A clean treat to help fill you with the spirit of Christmas, and a satisfied belly too. Leave one out for Santa!
- 4 cups flaked coconut
- 1/4 cup maple syrup
- 3 Tbsp coconut oil
- 1/2 cup mixed dried fruit
- 1/2 cup macadamia nuts
- 1/4 cup dried cranberries
- Put 2 cups of the flaked coconut, coconut oil and maple syrup into a food processor and blitz on a moderately high speed until very well combined. The mixture should still have some texture to it though, so don't over-process.
- Add the last 2 cups of flaked coconut and process on medium speed until combined.
- Add the remaining ingredients and process on medium speed until the dried fruit and macadamia nuts are distributed evenly through the mixture. If you'd prefer the macadamias to be less chunky, roughly chop before adding them in.
- Press the mixture firmly into a 20x20 square silicone cake container (or cake tin lined with baking paper) and freeze for at least 20 minutes. Once hard, cut into squares and serve.
This recipe is featured in my Sweets & Treats eBook, along with 50 other raw recipes.
A word from The Raw Food Girl
I always liked the idea of White Christmas. Growing up in Perth, Australia means that Christmas Day is spent in 40 degree heat (that's celsius, NOT Fahrenheit!). The closest we've ever seen to snow at Christmas time is the fluffy white clouds that dot the baby blue skies... Not remotely close, in other words.
To be honest though, I was never a fan of traditional White Christmas. All that copha, white chocolate and glace cherries made feel kinda sick.
But's a traditional treat in any Christmas spread so I wanted to come up with a version that firstly, I actually liked, and secondly, wasn't going to give me an immediate heart attack.
My raw version certainly isn't as sweet as the sugar version, but it's certainly filling. All that yummy flaked coconut, made even more delish when the organic variety is used. It tastes like you are scooping it straight from a mature coconut and it's bliss!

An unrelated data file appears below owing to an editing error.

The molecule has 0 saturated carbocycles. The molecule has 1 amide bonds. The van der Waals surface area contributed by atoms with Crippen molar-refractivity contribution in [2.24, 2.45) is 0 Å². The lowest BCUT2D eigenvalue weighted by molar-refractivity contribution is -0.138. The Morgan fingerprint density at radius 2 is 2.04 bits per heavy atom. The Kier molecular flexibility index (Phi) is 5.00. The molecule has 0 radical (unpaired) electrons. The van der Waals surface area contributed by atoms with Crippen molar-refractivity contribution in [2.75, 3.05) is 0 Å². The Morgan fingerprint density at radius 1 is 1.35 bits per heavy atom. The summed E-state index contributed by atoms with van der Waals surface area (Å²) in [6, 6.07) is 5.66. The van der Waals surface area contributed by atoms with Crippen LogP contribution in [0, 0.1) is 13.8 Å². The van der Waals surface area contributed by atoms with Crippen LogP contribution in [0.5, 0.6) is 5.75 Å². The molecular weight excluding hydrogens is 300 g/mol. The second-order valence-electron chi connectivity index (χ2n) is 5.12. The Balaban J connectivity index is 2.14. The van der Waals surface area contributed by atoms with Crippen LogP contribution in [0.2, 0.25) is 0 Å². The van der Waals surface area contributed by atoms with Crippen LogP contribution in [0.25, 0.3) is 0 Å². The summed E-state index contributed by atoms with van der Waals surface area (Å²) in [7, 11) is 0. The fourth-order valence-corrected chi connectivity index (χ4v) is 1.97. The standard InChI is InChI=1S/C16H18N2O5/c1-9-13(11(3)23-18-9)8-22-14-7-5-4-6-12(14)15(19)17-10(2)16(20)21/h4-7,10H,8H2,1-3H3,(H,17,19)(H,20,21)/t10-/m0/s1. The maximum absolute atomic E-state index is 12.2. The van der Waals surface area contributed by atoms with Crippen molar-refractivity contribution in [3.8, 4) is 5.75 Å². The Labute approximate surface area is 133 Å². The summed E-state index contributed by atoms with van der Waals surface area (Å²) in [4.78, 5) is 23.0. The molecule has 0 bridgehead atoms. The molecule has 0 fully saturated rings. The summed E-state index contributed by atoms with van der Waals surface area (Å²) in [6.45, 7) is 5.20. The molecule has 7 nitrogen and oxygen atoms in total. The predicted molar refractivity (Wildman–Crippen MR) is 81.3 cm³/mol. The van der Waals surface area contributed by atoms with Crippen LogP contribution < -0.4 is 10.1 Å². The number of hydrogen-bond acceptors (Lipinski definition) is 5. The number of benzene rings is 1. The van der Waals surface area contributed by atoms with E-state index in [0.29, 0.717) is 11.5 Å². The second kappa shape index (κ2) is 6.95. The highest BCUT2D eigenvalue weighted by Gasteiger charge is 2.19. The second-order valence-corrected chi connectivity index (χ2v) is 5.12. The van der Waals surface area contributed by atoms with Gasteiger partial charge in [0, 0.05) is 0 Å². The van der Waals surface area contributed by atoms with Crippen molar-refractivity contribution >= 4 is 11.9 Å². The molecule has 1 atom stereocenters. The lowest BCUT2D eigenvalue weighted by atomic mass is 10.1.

Dried coconut is also a good source of dietary fiber and healthy fat. Nutritionists have often frowned on coconut products due to their high content of saturated fat, but more recent studies are now suggesting that consuming coconuts may help with lowering LDL cholesterol (the bad one) and increasing HDL cholesterol (the good one). LDL cholesterol is known as bad cholesterol because it can build up on the walls of your arteries and increase your chances of getting heart disease, the biggest killer in western society.
In fact according to the Australian Department of Health, Coronary Heart Disease kills 1 in 3 Aussies (1) and affects 1 in 2 at around age 60 (2). HDL takes the "bad" LDL cholesterol out of the blood and keeps it from building up in your arteries.
An animal study, published in the Indian Journal of Experimental Biology in 2012, found that coconut oil helped to lower the levels of harmful blood cholesterol and triglyceride levels in rats (3).
An additional animal study, published in Evidence-Based Complementary and Alternative Medicine in 2012, notes that coconut oil may also help maintain healthy bone structure and fight osteoporosis (4).
Dried coconut meat does contain some good healthy fats and is very filling, so you're less likely to overeat. Just don't go too crazy on it, saturated fat is to be eaten sparingly!!